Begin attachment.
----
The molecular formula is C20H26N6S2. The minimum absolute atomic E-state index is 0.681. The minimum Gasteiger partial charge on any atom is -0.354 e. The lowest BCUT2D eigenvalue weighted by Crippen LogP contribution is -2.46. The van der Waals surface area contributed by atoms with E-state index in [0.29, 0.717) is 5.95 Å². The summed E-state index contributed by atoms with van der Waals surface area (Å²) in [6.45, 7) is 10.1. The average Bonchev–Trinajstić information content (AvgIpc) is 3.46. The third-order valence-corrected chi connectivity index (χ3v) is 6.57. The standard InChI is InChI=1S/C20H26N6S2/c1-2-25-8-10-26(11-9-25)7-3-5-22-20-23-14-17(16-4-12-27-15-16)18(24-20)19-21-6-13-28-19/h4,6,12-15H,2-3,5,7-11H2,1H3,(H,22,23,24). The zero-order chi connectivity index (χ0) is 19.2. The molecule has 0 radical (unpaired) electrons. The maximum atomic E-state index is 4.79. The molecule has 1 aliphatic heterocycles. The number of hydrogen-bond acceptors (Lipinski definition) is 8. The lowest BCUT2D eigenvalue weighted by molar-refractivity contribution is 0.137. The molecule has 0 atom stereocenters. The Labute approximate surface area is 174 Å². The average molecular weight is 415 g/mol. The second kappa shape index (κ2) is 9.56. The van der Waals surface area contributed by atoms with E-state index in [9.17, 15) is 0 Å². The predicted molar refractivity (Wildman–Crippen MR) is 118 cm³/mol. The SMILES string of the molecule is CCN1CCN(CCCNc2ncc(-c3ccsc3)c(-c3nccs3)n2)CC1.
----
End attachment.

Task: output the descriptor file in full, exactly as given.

The molecular formula is C20H26N6S2. The minimum absolute atomic E-state index is 0.681. The minimum Gasteiger partial charge on any atom is -0.354 e. The lowest BCUT2D eigenvalue weighted by Crippen LogP contribution is -2.46. The van der Waals surface area contributed by atoms with E-state index in [0.29, 0.717) is 5.95 Å². The summed E-state index contributed by atoms with van der Waals surface area (Å²) in [6.45, 7) is 10.1. The average Bonchev–Trinajstić information content (AvgIpc) is 3.46. The third-order valence-corrected chi connectivity index (χ3v) is 6.57. The standard InChI is InChI=1S/C20H26N6S2/c1-2-25-8-10-26(11-9-25)7-3-5-22-20-23-14-17(16-4-12-27-15-16)18(24-20)19-21-6-13-28-19/h4,6,12-15H,2-3,5,7-11H2,1H3,(H,22,23,24). The zero-order chi connectivity index (χ0) is 19.2. The molecule has 0 radical (unpaired) electrons. The maximum atomic E-state index is 4.79. The molecule has 1 aliphatic heterocycles. The number of hydrogen-bond acceptors (Lipinski definition) is 8. The lowest BCUT2D eigenvalue weighted by molar-refractivity contribution is 0.137. The molecule has 0 atom stereocenters. The Labute approximate surface area is 174 Å². The average molecular weight is 415 g/mol. The second kappa shape index (κ2) is 9.56. The van der Waals surface area contributed by atoms with E-state index in [9.17, 15) is 0 Å². The predicted molar refractivity (Wildman–Crippen MR) is 118 cm³/mol. The SMILES string of the molecule is CCN1CCN(CCCNc2ncc(-c3ccsc3)c(-c3nccs3)n2)CC1.